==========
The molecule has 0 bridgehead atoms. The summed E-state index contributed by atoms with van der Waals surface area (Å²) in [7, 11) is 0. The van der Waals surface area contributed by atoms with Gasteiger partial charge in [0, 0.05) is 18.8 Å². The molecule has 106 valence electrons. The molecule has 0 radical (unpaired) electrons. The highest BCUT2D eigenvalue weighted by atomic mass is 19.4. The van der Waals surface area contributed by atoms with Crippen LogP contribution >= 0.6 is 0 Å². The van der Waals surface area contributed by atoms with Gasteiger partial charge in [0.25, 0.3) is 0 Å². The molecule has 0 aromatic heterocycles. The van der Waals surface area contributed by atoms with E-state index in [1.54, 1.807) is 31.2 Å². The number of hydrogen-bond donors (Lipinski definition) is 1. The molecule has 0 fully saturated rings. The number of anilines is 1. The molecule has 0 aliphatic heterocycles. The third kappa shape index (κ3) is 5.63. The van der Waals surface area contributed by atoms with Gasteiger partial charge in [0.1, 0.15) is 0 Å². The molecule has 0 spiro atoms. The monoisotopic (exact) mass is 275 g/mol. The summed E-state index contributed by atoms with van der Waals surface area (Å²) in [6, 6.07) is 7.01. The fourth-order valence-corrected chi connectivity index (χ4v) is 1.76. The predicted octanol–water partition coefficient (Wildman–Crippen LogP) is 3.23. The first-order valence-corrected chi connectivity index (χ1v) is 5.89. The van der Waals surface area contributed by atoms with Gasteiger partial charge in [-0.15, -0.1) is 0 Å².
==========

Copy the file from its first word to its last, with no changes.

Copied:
The molecule has 0 bridgehead atoms. The summed E-state index contributed by atoms with van der Waals surface area (Å²) in [7, 11) is 0. The van der Waals surface area contributed by atoms with Gasteiger partial charge in [0, 0.05) is 18.8 Å². The molecule has 106 valence electrons. The molecule has 0 radical (unpaired) electrons. The highest BCUT2D eigenvalue weighted by atomic mass is 19.4. The van der Waals surface area contributed by atoms with Crippen LogP contribution >= 0.6 is 0 Å². The van der Waals surface area contributed by atoms with Gasteiger partial charge in [0.25, 0.3) is 0 Å². The molecule has 0 aromatic heterocycles. The van der Waals surface area contributed by atoms with E-state index in [1.54, 1.807) is 31.2 Å². The number of hydrogen-bond donors (Lipinski definition) is 1. The molecule has 0 fully saturated rings. The number of anilines is 1. The molecule has 0 aliphatic heterocycles. The third kappa shape index (κ3) is 5.63. The van der Waals surface area contributed by atoms with Gasteiger partial charge in [0.1, 0.15) is 0 Å². The molecule has 0 spiro atoms. The monoisotopic (exact) mass is 275 g/mol. The summed E-state index contributed by atoms with van der Waals surface area (Å²) in [6, 6.07) is 7.01. The fourth-order valence-corrected chi connectivity index (χ4v) is 1.76. The predicted octanol–water partition coefficient (Wildman–Crippen LogP) is 3.23. The first-order valence-corrected chi connectivity index (χ1v) is 5.89. The van der Waals surface area contributed by atoms with Gasteiger partial charge in [-0.15, -0.1) is 0 Å².